The Truth will sustain your discipleship, even the intensified kind, with a nourishment, a light, a harmony, and a sense that do not depend for their validity on buzzwords, platitudes, fads, simple answers or correct answers (whether of the popular or academic sort). Itâ€™s not for nothing that Acts shows us the earliest followers of Jesus calling their fellowship as â€œthe Way.â€ Ours is a Way entrusted to us from saints who knew it much better than any of us is likely to know it. That Way grows in us by the work of the Spirit, but we ought to make room for the Spirit to form us in the Way and cooperate with the Spirit in bodying forth the Way in our lives.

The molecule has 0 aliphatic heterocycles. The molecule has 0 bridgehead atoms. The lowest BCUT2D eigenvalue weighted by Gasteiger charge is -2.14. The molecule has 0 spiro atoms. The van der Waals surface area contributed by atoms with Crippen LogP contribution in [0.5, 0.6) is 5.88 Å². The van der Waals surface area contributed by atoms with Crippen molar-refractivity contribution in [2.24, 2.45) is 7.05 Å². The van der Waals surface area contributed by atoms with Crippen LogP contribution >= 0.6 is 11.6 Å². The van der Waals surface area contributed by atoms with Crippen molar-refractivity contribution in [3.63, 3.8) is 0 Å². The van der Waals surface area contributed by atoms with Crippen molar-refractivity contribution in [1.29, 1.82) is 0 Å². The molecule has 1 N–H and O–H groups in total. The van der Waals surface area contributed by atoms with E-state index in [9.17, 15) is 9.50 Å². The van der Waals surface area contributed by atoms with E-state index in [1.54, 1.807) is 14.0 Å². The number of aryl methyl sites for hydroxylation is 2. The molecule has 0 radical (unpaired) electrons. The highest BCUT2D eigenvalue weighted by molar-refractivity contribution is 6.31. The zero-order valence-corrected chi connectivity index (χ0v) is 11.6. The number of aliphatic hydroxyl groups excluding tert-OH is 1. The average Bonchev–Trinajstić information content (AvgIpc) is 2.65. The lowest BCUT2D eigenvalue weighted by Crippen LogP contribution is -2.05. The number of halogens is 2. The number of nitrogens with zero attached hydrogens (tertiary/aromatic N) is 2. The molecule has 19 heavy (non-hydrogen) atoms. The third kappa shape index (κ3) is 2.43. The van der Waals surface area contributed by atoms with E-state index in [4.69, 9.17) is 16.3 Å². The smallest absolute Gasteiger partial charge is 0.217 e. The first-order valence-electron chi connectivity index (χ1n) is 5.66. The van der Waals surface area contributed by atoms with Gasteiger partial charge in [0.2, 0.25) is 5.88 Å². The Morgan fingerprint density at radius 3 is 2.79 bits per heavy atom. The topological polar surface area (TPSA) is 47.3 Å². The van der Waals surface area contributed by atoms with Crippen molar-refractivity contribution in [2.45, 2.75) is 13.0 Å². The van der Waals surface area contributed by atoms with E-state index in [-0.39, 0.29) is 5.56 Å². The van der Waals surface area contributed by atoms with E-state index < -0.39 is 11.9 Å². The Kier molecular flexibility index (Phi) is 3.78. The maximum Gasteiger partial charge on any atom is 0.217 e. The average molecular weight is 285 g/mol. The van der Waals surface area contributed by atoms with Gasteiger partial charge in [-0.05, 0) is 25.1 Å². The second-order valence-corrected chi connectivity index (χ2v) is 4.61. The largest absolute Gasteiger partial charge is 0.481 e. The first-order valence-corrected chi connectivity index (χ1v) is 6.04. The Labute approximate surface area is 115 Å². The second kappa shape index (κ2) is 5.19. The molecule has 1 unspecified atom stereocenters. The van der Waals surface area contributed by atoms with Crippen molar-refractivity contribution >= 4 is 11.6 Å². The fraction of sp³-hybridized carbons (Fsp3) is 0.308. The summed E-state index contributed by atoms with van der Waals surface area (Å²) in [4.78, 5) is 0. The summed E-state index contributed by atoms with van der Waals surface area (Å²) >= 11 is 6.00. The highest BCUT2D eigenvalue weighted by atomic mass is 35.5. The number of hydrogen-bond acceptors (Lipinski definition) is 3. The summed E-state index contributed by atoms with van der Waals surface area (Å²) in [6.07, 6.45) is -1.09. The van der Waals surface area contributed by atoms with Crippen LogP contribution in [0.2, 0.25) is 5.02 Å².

Are there fundamentalists out there that fear a truth outside of their worldview? Absolutely. Some of them are listed above and proclaim their fundamentalism proudly. Even among the GOP presidential candidates, some believe in a young earth seven day creation of the earth in face of overwhelming scientific evidence (This undermines my argument but last summer at Arlington Beach during the Free Methodist camp, there was a display up that linked people like me who don’t accept a seven day creation/young earth to secular humanists and homosexuals who are destroying the faith – I thought I should let you know what a heretic I am). While there are Christian fundamentalists out there that can not or will not accept new information outside of a specific framework, there are many of us whose pursuit of truth lead us to faith. For others it was witnessing the supernatural (in my case seeing a miraculous healing in response to prayer growing up) while for others it was a personal encounter with God or as Plantinga has written over the years, some of us just have “faith in God” and it is logical to do so. I don’t see that as a contradiction to evidence. In the end, I have to disagree with Dawkins, he is as much of a fundamentalist that he claims to be against.